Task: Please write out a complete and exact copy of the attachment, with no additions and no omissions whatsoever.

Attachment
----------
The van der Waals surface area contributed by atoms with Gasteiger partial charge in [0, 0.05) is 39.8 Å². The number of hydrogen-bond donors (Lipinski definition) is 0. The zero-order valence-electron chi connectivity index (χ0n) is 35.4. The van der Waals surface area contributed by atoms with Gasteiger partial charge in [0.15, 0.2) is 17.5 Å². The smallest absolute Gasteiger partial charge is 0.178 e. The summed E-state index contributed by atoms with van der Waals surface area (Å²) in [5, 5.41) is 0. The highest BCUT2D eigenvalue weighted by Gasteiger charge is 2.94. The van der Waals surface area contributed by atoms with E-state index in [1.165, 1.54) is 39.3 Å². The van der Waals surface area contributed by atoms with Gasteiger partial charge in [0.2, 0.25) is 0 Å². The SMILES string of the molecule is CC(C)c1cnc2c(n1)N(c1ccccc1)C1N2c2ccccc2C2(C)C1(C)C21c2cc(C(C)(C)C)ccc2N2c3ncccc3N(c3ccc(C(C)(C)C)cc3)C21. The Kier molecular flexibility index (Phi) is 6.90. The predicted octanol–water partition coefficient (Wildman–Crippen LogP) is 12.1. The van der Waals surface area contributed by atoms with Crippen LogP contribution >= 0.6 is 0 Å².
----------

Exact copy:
The van der Waals surface area contributed by atoms with Gasteiger partial charge in [0, 0.05) is 39.8 Å². The number of hydrogen-bond donors (Lipinski definition) is 0. The zero-order valence-electron chi connectivity index (χ0n) is 35.4. The van der Waals surface area contributed by atoms with Gasteiger partial charge in [0.15, 0.2) is 17.5 Å². The smallest absolute Gasteiger partial charge is 0.178 e. The summed E-state index contributed by atoms with van der Waals surface area (Å²) in [5, 5.41) is 0. The highest BCUT2D eigenvalue weighted by Gasteiger charge is 2.94. The van der Waals surface area contributed by atoms with E-state index in [1.165, 1.54) is 39.3 Å². The van der Waals surface area contributed by atoms with Gasteiger partial charge in [0.2, 0.25) is 0 Å². The SMILES string of the molecule is CC(C)c1cnc2c(n1)N(c1ccccc1)C1N2c2ccccc2C2(C)C1(C)C21c2cc(C(C)(C)C)ccc2N2c3ncccc3N(c3ccc(C(C)(C)C)cc3)C21. The Kier molecular flexibility index (Phi) is 6.90. The predicted octanol–water partition coefficient (Wildman–Crippen LogP) is 12.1. The van der Waals surface area contributed by atoms with Crippen LogP contribution >= 0.6 is 0 Å².